"Fiction and Compassion"
Kay Marshall Strom
October 9-11, 2009
Slavery is not a problem for the history books; it's alive and well today in the form of human trafficking. News reports, activists and authors are realizing this problem is real--an atrocity to the human race.
During the course of the event attendees will have the opportunity to hear from authors Kay Marshall Strom and Linda Clare. Strom's recent fiction release, The Call of Zulina, focuses on the horrors of human trafficking and slavery. Clare's new novel, The House My Father Built, calls attention to the poor and to Native Americans.
Author Kay Marshall Strom has two great loves: writing and helping others achieve their own writing potential. Kay has written thirty-six published books including Daughters of Hope: Stories of Witness and Courage in the Face of Persecution and In the Presence of the Poor. She's authored numerous magazine articles, and two screenplays. While mostly a nonfiction writer, the first book of her historical novel trilogy Grace in Africa has met with acclaim.
Linda S. Clare is an award-winning author whose debut-novel The Fence My Father Built (Abingdon 2009), releases in October. She has co-authored several non-fiction books including, Make Peace with a Dangerous God (Revell 2006). Linda teaches college level writing courses in Eugene, OR. She blogs at http://godsonggrace.blogspot.com
Schedule (all at Valley Covenant Church, Eugene, Oregon):
the Church & Culture Conference
& Culture Tapes
Our nineteenth Church & Culture Speaker (February 15-17, 2008)
C. C. Pecknold, PhD (Cambridge) teaches in the Department of Theology at Loyola College in Maryland. Previously he was a research fellow in the Centre for Advanced Religious and Theological Studies at the University of Cambridge (UK) and prior to that worked in the U.S. Senate Chaplain's Office. Pecknold is the author of Transforming Postliberal Theology (T & T Clark, 2005) and the editor of Liturgy, Time and the Politics of Redemption (Eerdmans, 2006). His next book, Christianity and Politics in America, will be published by Cascade Books.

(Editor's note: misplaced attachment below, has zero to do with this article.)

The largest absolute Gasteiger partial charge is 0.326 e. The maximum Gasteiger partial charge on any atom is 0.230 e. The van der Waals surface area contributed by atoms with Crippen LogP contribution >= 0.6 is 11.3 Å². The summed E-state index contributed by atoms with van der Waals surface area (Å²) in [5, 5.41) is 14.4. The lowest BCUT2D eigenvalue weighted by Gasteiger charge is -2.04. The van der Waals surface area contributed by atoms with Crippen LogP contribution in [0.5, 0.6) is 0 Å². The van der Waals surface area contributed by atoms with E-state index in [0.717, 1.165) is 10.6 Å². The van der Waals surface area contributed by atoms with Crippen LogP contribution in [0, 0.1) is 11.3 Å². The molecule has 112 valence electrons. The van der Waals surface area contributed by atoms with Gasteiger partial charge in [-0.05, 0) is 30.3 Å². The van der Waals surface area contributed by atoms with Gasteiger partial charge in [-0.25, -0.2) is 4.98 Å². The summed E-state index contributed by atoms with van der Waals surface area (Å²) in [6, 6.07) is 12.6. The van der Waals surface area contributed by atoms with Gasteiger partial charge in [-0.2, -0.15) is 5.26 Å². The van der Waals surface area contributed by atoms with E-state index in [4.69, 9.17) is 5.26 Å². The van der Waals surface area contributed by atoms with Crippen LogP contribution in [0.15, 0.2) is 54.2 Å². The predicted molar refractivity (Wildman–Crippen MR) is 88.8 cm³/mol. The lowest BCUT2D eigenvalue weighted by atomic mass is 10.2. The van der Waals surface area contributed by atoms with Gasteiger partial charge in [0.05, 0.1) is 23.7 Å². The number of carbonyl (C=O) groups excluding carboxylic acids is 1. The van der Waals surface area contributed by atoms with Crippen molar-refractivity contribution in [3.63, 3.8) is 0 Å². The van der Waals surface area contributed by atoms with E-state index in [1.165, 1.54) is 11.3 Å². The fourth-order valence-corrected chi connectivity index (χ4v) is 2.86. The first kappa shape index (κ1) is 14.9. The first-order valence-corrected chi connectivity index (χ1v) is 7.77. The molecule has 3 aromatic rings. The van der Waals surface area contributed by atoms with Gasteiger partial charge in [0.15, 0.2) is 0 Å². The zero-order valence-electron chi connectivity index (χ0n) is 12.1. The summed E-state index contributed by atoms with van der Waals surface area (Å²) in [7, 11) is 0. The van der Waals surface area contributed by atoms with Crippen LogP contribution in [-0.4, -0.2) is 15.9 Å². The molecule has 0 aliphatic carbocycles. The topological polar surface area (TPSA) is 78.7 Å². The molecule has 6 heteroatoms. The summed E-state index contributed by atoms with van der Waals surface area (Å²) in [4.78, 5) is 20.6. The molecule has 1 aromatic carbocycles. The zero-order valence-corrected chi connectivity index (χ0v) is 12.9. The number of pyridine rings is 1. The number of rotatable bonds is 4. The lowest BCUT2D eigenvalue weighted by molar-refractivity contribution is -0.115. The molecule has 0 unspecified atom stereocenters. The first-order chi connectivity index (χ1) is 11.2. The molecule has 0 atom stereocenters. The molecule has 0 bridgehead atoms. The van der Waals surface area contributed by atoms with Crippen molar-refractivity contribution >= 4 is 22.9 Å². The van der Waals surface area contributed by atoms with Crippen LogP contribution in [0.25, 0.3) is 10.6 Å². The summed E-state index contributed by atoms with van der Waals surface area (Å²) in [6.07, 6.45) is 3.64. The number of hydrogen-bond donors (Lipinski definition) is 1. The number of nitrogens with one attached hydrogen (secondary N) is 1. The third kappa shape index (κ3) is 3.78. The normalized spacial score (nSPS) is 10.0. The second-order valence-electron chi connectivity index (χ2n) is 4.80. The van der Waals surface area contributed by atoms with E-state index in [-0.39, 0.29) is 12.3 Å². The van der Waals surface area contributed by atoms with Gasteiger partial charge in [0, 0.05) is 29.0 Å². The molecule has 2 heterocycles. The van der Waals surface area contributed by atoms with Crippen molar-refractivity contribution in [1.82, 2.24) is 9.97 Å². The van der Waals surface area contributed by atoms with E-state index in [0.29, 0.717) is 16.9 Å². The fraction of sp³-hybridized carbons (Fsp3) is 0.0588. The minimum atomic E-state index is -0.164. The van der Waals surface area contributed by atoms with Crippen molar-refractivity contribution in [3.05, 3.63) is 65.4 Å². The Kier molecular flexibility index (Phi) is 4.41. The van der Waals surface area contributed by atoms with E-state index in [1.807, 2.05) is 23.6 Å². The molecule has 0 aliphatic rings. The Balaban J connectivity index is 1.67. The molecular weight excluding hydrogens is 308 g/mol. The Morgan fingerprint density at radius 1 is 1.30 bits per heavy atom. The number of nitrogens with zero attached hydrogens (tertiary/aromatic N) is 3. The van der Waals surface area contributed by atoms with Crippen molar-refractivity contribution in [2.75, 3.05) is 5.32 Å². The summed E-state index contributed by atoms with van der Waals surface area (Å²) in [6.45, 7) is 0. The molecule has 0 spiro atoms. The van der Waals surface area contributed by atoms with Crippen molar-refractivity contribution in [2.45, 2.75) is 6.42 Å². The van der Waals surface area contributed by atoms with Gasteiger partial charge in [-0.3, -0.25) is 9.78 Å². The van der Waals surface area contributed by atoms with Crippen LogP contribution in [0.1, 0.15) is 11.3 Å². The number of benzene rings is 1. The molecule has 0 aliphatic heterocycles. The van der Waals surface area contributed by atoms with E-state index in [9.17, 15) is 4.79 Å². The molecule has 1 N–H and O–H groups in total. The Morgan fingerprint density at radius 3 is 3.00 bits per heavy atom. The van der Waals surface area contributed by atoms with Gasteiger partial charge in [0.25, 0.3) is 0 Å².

Session 1: "How the Church Reshaped the Western Political Imagination without Even Trying "
Our eighteenth Church & Culture Speakers (February 23-25, 2007)
Mark Lau Branson and Leiko Yamamoto Pech spoke on "Community Art as Missional Engagement." Lau Branson is the Homer L. Goddard Associate Professor of the Ministry of the Laity at Fuller Theological Seminary in Pasadena, California. Yamamoto Pech has been working as a liturgical artist on visual worship environments that support and encourage the church's worship, often providing opportunities for congregational participation. She also designs and creates liturgical vestments. As a community artist, she has worked with her neighbors, neighborhood artists, community activists and neighborhood businesses on projects that promote sustainability, love of place, the strengthening of local identity, historic preservation, diversity, collaboration and activism.
Session 1: "Dangers on the Road"
Our seventeenth Church & Culture Speaker (October 6-8, 2006) was Ken Myers
Ken Myers spoke on "Not a Private Savior: Honoring Christ's Rule in All of Life." He is the director of Mars Hill Audio, an organization devoted to helping Christians think wisely about modern culture through a variety of audio resources. He was a producer and editor for National Public Radio and is the author of All God's Children and Blue Suede Shoes. He is a graduate of the University of Maryland and of Westminster Theological Seminary in Philadelphia. He is married and has two children, and lives in central Virginia.
Our sixteenth Church & Culture Speaker (May 19-21, 2006) was Chris Anderson:
Chris Anderson spoke on "Moving to the Heart: Three Ways of Praying the Gospel." He is professor of English at Oregon State University and author or coauthor of 12 books, including Teaching as Believing: Faith in the University, and My Problem with Truth, a book of poems. He is a Catholic deacon active in parish and campus ministry.